The Businessweek article is here.
The full list of best places to start a career is here.
I came across this article last night, an essay titled “The State of the State Department” from Time Magazine archives dated October 15, 1965. Although much has changed in the last 40 plus years at State, some old habits seem to still linger.
I am thankful for the modern State Department. Single female diplomats no longer have to resign after getting married. The wives of male diplomats are no longer included in promotion reviews; it doesn’t matter if your wife throws terrible parties because it won’t affect your promotion anymore. Gay and lesbian couples are serving openly without fear of discrimination.
But some traits of the old institution seem to be still around. Then as now, we get unfairly lambasted for being “soft”:
It was F.D.R.’s Harry Hopkins who pronounced State’s men to be “cookie-pushers, pansies—and usually isolationists to boot.” From a somewhat different point of view, Joe McCarthy called State “a nest of Communist traitors and Communist sympathizers.” More recently, the department has been metaphorically denounced as a “bowl of jelly” (President Kennedy), drowning not only in its “booze allowance” (Congressman John Rooney) but under a flood of paper work springing from “the bureaucratic necessity that everyone has to write so much to justify his existence” (Ambassador to Kenya William Attwood), while working under an overall policy based on “the lowest anti-Communist denominator” (Professor Hans Morgenthau) with a surplus of “pedestrian people” (former Ambassador James Gavin) headed by a Secretary with an “irrevocably conventional mind” (Arthur Schlesinger Jr.).
Politically appointed ambassadors have always been hit or miss:
Its ambassadors are able. Three-fourths of them are careermen, and of the political appointees, none are like the blundering, bottom-pinching misfits who have sometimes embarrassed the U.S. in the past.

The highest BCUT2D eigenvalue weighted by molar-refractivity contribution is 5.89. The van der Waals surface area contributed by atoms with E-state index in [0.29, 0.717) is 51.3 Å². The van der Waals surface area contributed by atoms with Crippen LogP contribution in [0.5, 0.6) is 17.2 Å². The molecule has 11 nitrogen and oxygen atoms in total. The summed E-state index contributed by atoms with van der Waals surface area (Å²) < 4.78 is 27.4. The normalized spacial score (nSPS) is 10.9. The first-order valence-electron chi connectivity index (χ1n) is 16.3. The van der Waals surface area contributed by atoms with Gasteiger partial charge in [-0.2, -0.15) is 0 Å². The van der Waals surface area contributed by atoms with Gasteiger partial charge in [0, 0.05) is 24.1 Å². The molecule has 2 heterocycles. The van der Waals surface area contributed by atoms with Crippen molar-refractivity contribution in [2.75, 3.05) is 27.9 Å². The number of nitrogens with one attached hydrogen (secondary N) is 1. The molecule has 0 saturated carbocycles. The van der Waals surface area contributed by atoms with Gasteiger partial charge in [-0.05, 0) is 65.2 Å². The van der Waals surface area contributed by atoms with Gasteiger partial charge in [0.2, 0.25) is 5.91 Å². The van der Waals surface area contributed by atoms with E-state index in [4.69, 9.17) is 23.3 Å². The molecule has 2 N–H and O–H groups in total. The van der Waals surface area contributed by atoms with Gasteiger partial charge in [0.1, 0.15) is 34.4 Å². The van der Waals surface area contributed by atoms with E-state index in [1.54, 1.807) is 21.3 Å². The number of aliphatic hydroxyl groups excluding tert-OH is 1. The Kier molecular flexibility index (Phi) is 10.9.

Managing inter-agency cooperation is like managing a zoo:
The proliferation of other agency representatives irks State Department careermen. Says former Ambassador Ellis Briggs: “They clutter up the premises. In theory, the American ambassador is the captain of this team of untamed sportsmen. But it is not much use unless the captain has control over the players.” Yet the numbers simply reflect the essential interests that the U.S. has in the rest of the world, and State might just as well settle down with the situation
And a culture of “keep your head down” still permeates the Department:
Moreover, there is a feeling throughout the State Department that boldness earns an excessive penalty if it miscarries. “The thing to do,” says a careerman in Leopoldville, “is fill the norm, do as you’re told, and above all, don’t make waves.” Veteran Diplomat W. Averell Harriman sums up the possible cost of such caution: “I have seen men’s careers set back and, in fact, busted because they held the right views at the wrong time, or for accurately reporting facts which were not popular at the time.”
“The Test” is a constant topic of discussion for people trying to get into the Foreign Service. People passing the Foreign Service test and taking an appointment with the State Department are called “Generalists”.
But taking the test and becoming a Generalist is not the only way of working in the Foreign Service.
Currently, there are about 22,500 direct American hires working for the State Department. But there are only a total of around 7,500 Generalists. So who are the rest of the 15,000 employees?
Foreign Service Specialists and the Civil Service employees of course! Selection procedures to become a Specialist or Civil Servant is rather different from a becoming a generalist and in some cases, the acceptance rates are higher.
I’ll be covering the selection process for each in more detail, but here are the direct links on the official State Department website:
Contrary to what many people think, you CAN take the written portion of the Foreign Service Officer Test (FSOT) overseas. The test registration page states:
“The list of overseas testing sites for the October 2-9, 2010 testing window will be available o/a late August 2010.”
So if you’re living overseas, don’t rule out taking the test if the location is close enough to you. Remember, there is no penalty for taking the test as many times as you want and the State Department does NOT keep track of how many times you pass (or fail) the exam! So test early, test often!
Landing a job in the Op Center is a career enhancing move for a young diplomat’s future. These jobs expose junior officers to all the goings-on of the State Department at a very high level and allow them to communicate directly with top-level State Department officials. But as the article illustrates, the job comes with it’s share of stress as well.